The Killers Within

A time bomb began ticking in the mid-1970s, when the psychiatric and mental health professions went politically correct and identified the mentally ill as "victims" who required advocates. While patients in general do need assistance, the activists turned caring into political action that changed the American cityscape and endangered our well-being.

Announcing in the mid-1970s that confining mental patients violated their civil rights, a cadre set to work to release as many patients as they could, resulting in the huge homeless phenomenon of the 1980s that remains with us now. Suddenly the streets of major cities and small towns hosted a permanent population of vagrants who harassed passersby and businesses. The media spin maintained that these abandoned citizens were the victims of the cruel American capitalist society. In other words, it was our fault that people marginalized by society existed, dramatizing that the public deserved this inconvenience for living selfish lives.

Upon examination, it was discovered -- but not reported by a compliant mass media -- that over 80% of the homeless were actually newly released mental patients, not dispossessed victims of the economic system. If members of a community complained, they were told the street people were fine -- as long as they took their meds. With no one in charge to enforce and administer dosages, the problem grew into a national scandal. Other nations saw the phenomenon as the underside of America's economic system, when actually the homeless were purposefully inflicted on U.S. society by political radicals.

Whether coincidentally or in a clever conspiracy, by the time the first waves of homeless hit the streets after their release, activist lawyers assured their "right" to roam at will by having all the vagrancy and loitering laws in the country struck down in various court rulings. Citizens who asked why they weren't protected from attacks by street vagrants were told by the police that their hands were tied. The entire homeless problem appeared to be a plot to embarrass Americans for being Americans and to send a message that capitalism had failed.

You know the rest. Cities now care for the homeless at great cost, in several cases actually busing them into town in the morning and returning them to county or city shelters at night. And even though we may all be homeless soon in the Obama economy, the problem was caused by political radicals.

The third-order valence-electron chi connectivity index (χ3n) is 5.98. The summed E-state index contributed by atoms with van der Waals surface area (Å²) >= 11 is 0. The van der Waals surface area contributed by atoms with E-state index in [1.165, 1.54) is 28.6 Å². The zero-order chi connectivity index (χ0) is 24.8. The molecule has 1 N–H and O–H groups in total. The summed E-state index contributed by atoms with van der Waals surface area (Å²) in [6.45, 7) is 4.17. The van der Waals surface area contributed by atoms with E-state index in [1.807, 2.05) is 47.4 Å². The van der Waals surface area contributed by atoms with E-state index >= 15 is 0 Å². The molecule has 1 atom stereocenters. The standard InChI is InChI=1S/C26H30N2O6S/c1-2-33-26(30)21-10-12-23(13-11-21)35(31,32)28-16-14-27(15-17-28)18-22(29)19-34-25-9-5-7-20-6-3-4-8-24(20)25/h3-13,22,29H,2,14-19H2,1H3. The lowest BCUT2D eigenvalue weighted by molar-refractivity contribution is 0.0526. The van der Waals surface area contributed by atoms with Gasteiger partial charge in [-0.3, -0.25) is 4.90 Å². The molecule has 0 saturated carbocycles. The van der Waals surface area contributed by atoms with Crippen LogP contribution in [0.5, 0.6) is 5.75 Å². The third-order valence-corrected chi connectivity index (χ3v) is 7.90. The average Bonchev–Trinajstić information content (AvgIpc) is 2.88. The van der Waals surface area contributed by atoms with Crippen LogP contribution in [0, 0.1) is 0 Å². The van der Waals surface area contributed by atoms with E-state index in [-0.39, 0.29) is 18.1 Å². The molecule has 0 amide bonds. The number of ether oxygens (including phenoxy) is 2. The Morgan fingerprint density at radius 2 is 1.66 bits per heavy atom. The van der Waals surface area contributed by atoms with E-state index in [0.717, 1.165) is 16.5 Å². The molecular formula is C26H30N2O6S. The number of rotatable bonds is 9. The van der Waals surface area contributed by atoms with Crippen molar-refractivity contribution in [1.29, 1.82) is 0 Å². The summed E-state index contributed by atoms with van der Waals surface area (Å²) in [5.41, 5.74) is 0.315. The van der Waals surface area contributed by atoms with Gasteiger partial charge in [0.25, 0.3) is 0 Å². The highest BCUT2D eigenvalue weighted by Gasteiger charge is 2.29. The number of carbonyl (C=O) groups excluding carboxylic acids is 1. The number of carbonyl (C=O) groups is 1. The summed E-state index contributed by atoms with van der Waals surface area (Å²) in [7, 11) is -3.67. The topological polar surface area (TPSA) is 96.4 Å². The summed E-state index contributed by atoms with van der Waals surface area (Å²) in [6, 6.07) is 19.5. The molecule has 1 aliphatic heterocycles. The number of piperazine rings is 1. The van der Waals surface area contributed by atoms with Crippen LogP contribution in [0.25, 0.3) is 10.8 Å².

But the homeless problem is not the entire story. Another consequence appeared, one that more seriously endangers our well-being.

But first, an explanation of how this happened. It's actually simple, and most Americans were co-conspirators without knowing it. The radicalization of mental health treatment began with a few kooky psychiatrists in the zany 1960s. The leading proponent was British psychiatrist R.D. Laing, who proffered the ridiculous theory that schizophrenics were actually more in touch with the world than ordinary people. Laing, pointing to the lucidity and intellectual prowess of many schizophrenics, switched places with his patients, allowing them to be the doctor and the doctors the patients.

All this would have passed into the smoky cloud of pop nonsense if not for a novel and play written by U.C.-Berkeley professional graduate student Ken Kesey, known for his role in popularizing the use of LSD. But he is better known for penning One Flew Over The Cuckoo's Nest, influenced by the teachings and theories of R.D. Laing, in 1962. The play became a hugely popular film in 1975, and the world was introduced to the case for freeing the seriously mentally ill.

Recall the plotline. R.P. McMurphy (played by Jack Nicholson) is a schizophrenic confined to a mental ward, where we meet the doctors and the cruel and unfeeling Nurse Ratched, the character created by Kesey to represent the medical profession's contempt for mental patients. Audiences fell for the plotline, adding popular sentiment to the scheme to release schizophrenics with the newly freed homeless.

Since then, mass murders by deranged killers have become a commonplace in America. And each incident can be laid at the feet of Laing and Kesey and their co-conspirators in the psychiatric and legal professions who exploited illness to make a political statement.

A famous and instructive case occurred in Chapel Hill, NC in 1995. Wendell Williamson, a law student at UNC, went on a rampage with an assault rifle, killing two and wounding thirteen. Williamson made more news by suing his psychiatrist, claiming he should have been confined due to his schizophrenia. He won the first round in court but lost on appeal. He wrote a book about his life titled Nightmare: A Schizophrenia Native that lays out the frightening internal life of patients with the disease.

Williamson thought he could read minds, and that others could read his. He heard Bill Clinton, Kurt Cobain, and John Lennon urging him to carry out directives, including the command to kill. The book provides readers with the reality of delusion endured by patients, making it clear they are ordered to kill -- the same explanation offered by nearly every mass murderer who lives to make a statement.

The 1.4 million other Americans with the same condition are living among us, listening to voices, ready to kill. Their parents or spouses or friends or co-workers have no recourse to intervene. Then it happens.

Bernie Reeves is editor and publisher of Raleigh Metro Magazine.